It is the third way of seeing that is the rarest and most evolved.  Whereas the first way of seeing is common, it produces little depth of experience, is more concrete and binds one to the immediate without nuance.  The second way of seeing allows one to relish his or her power to conceive of the material disposition of the world.  Ah, but the third way of seeing allows one to do more – it allows one to “taste” existence, to be in awe before the underlying mystery, coherence, and spaciousness that connects one with everything!

The third way of seeing is seeing as a mystic sees – seeing as God has designed us to see.  This seeing exceeds the senses, does not rest on knowledge and intellect alone – but rather sees in a manner that expands his or her consciousness – and in this is transformed, made whole, lives in and above at the same time, is mortal and immortal, contented, whole and wise in ways that neither the senses nor intellect can offer.

In commenting on this Rohr says “I cannot emphasize strongly enough that the separation and loss of these three necessary eyes is at the basis of much of the short-sight-edness and religious crises in the Western world.”  Hence the above quote that leads into today’s blog.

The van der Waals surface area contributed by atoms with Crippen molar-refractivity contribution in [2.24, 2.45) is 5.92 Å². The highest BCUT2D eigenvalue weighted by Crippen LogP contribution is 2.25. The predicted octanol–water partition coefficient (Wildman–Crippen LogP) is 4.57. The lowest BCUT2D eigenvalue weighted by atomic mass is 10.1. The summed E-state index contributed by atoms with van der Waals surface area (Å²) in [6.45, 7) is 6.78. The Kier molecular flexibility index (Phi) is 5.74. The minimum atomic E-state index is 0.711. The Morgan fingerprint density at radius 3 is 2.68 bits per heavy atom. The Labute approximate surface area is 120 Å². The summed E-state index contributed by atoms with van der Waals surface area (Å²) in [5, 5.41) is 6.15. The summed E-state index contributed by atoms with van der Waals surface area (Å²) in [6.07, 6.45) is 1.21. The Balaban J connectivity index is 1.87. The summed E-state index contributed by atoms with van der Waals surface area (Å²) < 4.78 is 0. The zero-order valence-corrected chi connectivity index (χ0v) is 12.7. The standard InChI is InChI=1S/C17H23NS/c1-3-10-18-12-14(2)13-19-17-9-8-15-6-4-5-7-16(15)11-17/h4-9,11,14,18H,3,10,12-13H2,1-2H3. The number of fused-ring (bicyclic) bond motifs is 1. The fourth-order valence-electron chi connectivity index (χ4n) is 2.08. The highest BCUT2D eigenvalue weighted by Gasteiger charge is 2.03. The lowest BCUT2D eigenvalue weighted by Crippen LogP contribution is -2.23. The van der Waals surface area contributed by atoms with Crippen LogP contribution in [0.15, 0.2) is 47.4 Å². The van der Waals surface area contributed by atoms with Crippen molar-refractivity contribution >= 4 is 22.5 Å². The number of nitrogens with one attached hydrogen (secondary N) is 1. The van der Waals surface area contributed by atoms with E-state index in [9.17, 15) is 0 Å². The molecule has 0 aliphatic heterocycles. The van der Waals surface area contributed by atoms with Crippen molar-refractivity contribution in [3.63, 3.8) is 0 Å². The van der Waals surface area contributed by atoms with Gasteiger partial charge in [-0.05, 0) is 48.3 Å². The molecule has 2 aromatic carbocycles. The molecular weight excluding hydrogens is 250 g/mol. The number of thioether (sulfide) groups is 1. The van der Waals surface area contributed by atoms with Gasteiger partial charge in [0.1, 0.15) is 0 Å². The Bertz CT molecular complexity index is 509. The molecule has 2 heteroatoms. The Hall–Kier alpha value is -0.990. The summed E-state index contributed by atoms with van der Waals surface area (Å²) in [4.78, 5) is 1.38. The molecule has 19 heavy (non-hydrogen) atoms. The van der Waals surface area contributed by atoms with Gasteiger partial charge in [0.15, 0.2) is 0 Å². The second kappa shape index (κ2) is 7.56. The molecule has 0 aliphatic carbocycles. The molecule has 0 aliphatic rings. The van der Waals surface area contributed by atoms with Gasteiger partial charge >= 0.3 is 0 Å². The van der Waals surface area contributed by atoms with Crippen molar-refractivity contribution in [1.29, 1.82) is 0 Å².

The view that Rohr shares, Dear Friends, highlights how and why “identity politics” is so destructive, so wrong-headed, so primitive, tribal, hostile, aggressive, hateful and unappetizing.  Those with greater depth of human experience cannot abide that which pits one against another in a death struggle.  We are, after all, not made to be enemies to one another but rather brothers and sisters to one another.

This historic moment requires us to see as the mystic sees.

Shalom.

In the long course of my life I have come to realize that the disorder I have encountered is virtually always the product of an unexamined journey, an unexamined life.

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The Lord, your God, has blessed you in all your undertakings; he has been concerned about your journey through this vast desert.

Deut. 2:7

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Journey is one of the great themes in Scripture.  Think of these journeys – the journey of Abraham, of the Jewish people to Egypt or Joseph and Mary to Egypt, Jesus to Jerusalem and St. Peter and St. Paul to Rome.